Cooking with Apple Butter
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  1. #1

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    Default Cooking with Apple Butter

    So, I spent two days cooking unripe apples into apple butter. (the tree was overloaded, branches were breaking we had to remove some apples and the best thing we could find to do with them was make apple butter). My sister-in-law and I finished up with 7.5 gallons of finished apple butter from this first batch. And, there's more to come. Her mom's tree is overloaded too.

    So, while I love apple butter on my toast, biscuits, pancakes and french toast... just what else can you make with it? Well, you might be surprised!

    I did some searching around and found tons of recipes using apple butter. We tried one last night... pork chops with apple butter, baked or put in an aluminum foil pouch and grilled. Oh my! That was good stuff! I found some pastry recipes also.

    Anyone cook with apple butter and have some recipes to share? I know I'm going to have plenty of it this year!

  2. #2
    Moderator aka AmyBob AmyBoz's Avatar
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    Suki, I posted to the other apple butter thread a similar question, but I'll ask it again here.

    How exactly do you make apple butter (and please note, I'm not familiar with terms like "Mill the butter"). Also, do you have to make 7.5 gallons at a time, or can you go less? I don't know how to can or jar or anything like that, so is it possible to make a smaller amount that won't go bad?

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    I would strongly recommend making much less! This was our first time to make it. We had four cases of unripe apples and no idea how much that would make. Ripe apples cook down and have more juice so the yield is usually less than you think when you start out. However, with the unripe apples, they are so dense and filled with starch that our batches actually grew. We agreed that in the future, we'd rather deal with one case at a time.

    There are a lot of different recipes all over the net. I'd say find one that works for what you have available and play with it to make it your own.

    Milling the apples = After boiling the apples you place them in a food mill. Mine looks like a funky pot with a sieve for the bottom and a big paddle with a handle on it. You force the apples through the sieve. If you don't have a food mill, a sieve and a wooden spoon will work. This takes off the peels (for ripe apples, coring them would make things easier, but for the unripe ones they were too hard so we just boiled them with core, peel, and all) and makes the apples a sort of applesauce consistency.

    Apples are considered acidic so you can water bath can them, which is the simplest form of canning and if you'd like to get started with canning... this would be a great place to start (it's almost fool proof). But, yes, you can absolutely make smaller batches and put them in the fridge.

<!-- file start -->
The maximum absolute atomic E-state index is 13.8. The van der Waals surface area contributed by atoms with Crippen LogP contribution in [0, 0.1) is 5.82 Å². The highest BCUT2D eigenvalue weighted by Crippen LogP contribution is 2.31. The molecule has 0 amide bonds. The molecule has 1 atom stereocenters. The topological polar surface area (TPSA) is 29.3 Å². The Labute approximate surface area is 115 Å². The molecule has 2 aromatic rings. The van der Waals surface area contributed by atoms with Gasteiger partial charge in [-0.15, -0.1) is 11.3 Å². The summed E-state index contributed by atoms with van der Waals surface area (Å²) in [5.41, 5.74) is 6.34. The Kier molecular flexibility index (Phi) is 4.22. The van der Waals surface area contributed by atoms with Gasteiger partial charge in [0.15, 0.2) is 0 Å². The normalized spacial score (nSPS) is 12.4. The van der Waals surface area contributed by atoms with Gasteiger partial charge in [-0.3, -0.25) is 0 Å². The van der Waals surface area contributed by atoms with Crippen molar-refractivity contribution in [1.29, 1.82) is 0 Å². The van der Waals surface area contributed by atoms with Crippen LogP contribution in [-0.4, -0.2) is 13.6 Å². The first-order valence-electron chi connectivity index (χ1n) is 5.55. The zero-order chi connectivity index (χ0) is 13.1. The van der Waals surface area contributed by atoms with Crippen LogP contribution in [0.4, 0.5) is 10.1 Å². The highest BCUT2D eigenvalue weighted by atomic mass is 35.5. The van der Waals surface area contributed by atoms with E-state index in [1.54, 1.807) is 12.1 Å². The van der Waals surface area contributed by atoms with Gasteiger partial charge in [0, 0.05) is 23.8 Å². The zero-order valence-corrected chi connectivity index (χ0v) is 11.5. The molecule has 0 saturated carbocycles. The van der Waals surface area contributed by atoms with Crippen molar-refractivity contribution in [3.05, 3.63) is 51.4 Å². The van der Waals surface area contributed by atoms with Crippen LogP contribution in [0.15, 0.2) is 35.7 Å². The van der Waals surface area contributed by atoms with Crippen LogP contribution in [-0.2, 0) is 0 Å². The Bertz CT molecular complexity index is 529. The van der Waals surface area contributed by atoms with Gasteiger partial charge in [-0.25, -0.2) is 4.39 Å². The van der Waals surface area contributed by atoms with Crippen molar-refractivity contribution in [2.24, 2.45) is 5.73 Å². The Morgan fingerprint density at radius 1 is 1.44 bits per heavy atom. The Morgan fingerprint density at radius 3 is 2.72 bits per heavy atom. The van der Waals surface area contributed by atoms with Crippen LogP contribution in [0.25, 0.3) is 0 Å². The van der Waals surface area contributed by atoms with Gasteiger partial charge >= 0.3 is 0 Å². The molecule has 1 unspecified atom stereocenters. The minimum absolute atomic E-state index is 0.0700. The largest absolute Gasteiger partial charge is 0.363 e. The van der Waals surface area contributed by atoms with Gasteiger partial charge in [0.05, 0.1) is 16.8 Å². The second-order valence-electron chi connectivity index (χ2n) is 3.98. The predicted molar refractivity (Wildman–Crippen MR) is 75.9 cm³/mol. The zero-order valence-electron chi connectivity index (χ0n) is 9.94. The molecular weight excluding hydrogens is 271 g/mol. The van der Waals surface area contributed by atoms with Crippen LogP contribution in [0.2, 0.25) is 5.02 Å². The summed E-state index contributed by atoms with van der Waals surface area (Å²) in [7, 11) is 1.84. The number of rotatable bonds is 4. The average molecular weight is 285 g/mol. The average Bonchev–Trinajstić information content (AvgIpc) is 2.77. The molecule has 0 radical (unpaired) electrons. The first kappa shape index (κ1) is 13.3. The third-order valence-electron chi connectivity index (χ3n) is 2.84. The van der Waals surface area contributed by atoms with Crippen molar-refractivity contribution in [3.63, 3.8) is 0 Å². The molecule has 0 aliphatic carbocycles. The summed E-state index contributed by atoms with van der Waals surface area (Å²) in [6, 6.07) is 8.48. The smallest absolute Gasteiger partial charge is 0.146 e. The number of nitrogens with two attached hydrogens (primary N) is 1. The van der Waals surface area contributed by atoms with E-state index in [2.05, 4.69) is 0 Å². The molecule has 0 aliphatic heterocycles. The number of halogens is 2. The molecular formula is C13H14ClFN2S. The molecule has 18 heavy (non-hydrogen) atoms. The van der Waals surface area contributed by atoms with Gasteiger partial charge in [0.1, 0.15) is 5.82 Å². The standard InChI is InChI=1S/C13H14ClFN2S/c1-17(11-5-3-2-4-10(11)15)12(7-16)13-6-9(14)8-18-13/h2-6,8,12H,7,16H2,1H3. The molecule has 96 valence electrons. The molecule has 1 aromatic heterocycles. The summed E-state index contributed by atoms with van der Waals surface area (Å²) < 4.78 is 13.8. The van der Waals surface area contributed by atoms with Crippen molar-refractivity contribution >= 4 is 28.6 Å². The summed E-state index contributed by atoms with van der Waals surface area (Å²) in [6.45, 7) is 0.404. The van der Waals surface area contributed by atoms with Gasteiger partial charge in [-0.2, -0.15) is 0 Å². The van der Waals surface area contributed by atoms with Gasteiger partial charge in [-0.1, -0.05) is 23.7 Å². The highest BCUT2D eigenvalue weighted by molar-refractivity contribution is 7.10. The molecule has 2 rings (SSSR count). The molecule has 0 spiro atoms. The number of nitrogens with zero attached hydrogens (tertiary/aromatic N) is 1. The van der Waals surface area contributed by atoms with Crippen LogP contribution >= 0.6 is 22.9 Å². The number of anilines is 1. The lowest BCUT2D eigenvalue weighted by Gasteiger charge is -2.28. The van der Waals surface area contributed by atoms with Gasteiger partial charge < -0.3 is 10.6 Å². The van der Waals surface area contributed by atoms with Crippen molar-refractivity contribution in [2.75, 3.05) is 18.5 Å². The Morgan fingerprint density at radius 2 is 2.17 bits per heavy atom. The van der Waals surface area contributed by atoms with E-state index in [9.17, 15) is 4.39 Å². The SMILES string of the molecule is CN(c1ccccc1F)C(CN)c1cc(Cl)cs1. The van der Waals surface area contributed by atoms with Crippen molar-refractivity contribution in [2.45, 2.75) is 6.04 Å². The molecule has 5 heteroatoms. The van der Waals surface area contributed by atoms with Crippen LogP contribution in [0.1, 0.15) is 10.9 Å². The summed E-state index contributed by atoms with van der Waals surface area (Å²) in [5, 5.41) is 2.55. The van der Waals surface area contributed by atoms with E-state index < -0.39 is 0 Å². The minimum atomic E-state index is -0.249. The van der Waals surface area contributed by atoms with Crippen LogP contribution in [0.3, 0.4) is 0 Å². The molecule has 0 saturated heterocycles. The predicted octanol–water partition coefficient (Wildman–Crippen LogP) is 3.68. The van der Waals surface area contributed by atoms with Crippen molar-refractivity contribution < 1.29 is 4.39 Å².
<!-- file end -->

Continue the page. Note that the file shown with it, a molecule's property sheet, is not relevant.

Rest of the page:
Again, I didn't really use a recipe so I'm not much help in that regard.

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    Registered User shortstack's Avatar
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    I would recommend making it in the crock pot. Here is a great recipe for it:
    http://allrecipes.com/Recipe/All-Day...-2/Detail.aspx

    Andrea


    Quote Originally Posted by AmyBoz View Post
    Suki, I posted to the other apple butter thread a similar question, but I'll ask it again here.

    How exactly do you make apple butter (and please note, I'm not familiar with terms like "Mill the butter"). Also, do you have to make 7.5 gallons at a time, or can you go less? I don't know how to can or jar or anything like that, so is it possible to make a smaller amount that won't go bad?

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    Moderator Ceashels's Avatar
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    That sounds like it was a lot of fun and a lot of work. Have you tried substituting apple butter into cake and muffin recipies? I've done it the same way applesauce is substitued. You could also try to adapt a pumpkin bread recipe as it is just one pureed fruit for another pureed fruit. You might need to thicken the apple butter up so it isn't as watery, but that depends on what your finished product was like.

    It can also be served with cheeses anything from brie to cheddar would be good, but I would forgo the blues unless you really like blue cheese.

    I'm a fan of blending fruit and savory flavors so using it inplace of mayo or mustard would work for me on turkey or beef sandwiches.
    Last edited by Ceashels; 07-14-2008 at 12:10 PM. Reason: i hate grammar.

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